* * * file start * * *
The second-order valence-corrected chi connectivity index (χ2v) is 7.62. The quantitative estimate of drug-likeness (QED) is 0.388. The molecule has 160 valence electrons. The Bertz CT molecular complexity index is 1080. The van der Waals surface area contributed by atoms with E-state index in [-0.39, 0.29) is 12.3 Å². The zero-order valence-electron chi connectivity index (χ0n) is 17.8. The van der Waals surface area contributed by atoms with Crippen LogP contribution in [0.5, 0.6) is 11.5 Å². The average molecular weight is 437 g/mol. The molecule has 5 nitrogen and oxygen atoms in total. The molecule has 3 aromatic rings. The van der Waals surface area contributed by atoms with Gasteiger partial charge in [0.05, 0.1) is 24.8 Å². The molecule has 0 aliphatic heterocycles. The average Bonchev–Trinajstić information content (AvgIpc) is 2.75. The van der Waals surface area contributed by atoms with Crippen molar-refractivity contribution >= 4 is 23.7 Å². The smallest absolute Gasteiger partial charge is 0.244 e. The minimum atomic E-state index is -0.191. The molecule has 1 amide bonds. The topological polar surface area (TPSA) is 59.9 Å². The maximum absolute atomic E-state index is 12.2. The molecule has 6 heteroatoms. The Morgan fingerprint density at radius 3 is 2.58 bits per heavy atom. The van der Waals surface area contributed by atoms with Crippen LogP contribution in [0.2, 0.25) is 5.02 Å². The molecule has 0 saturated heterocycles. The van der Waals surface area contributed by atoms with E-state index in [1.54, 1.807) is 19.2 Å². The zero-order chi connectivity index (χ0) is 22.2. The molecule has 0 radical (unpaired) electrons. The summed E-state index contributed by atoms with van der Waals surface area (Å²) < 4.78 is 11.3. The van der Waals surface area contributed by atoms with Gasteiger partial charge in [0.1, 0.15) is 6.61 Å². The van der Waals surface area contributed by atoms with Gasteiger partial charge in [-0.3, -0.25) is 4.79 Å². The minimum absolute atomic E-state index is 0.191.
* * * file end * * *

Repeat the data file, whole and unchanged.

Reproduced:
The second-order valence-corrected chi connectivity index (χ2v) is 7.62. The quantitative estimate of drug-likeness (QED) is 0.388. The molecule has 160 valence electrons. The Bertz CT molecular complexity index is 1080. The van der Waals surface area contributed by atoms with E-state index in [-0.39, 0.29) is 12.3 Å². The zero-order valence-electron chi connectivity index (χ0n) is 17.8. The van der Waals surface area contributed by atoms with Crippen LogP contribution in [0.5, 0.6) is 11.5 Å². The average molecular weight is 437 g/mol. The molecule has 5 nitrogen and oxygen atoms in total. The molecule has 3 aromatic rings. The van der Waals surface area contributed by atoms with Gasteiger partial charge in [0.05, 0.1) is 24.8 Å². The molecule has 0 aliphatic heterocycles. The average Bonchev–Trinajstić information content (AvgIpc) is 2.75. The van der Waals surface area contributed by atoms with Crippen molar-refractivity contribution >= 4 is 23.7 Å². The smallest absolute Gasteiger partial charge is 0.244 e. The minimum atomic E-state index is -0.191. The molecule has 1 amide bonds. The topological polar surface area (TPSA) is 59.9 Å². The maximum absolute atomic E-state index is 12.2. The molecule has 6 heteroatoms. The Morgan fingerprint density at radius 3 is 2.58 bits per heavy atom. The van der Waals surface area contributed by atoms with Crippen LogP contribution in [0.2, 0.25) is 5.02 Å². The molecule has 0 saturated heterocycles. The van der Waals surface area contributed by atoms with E-state index in [1.54, 1.807) is 19.2 Å². The zero-order chi connectivity index (χ0) is 22.2. The molecule has 0 radical (unpaired) electrons. The summed E-state index contributed by atoms with van der Waals surface area (Å²) < 4.78 is 11.3. The van der Waals surface area contributed by atoms with Gasteiger partial charge in [0.1, 0.15) is 6.61 Å². The van der Waals surface area contributed by atoms with Gasteiger partial charge in [-0.3, -0.25) is 4.79 Å². The minimum absolute atomic E-state index is 0.191.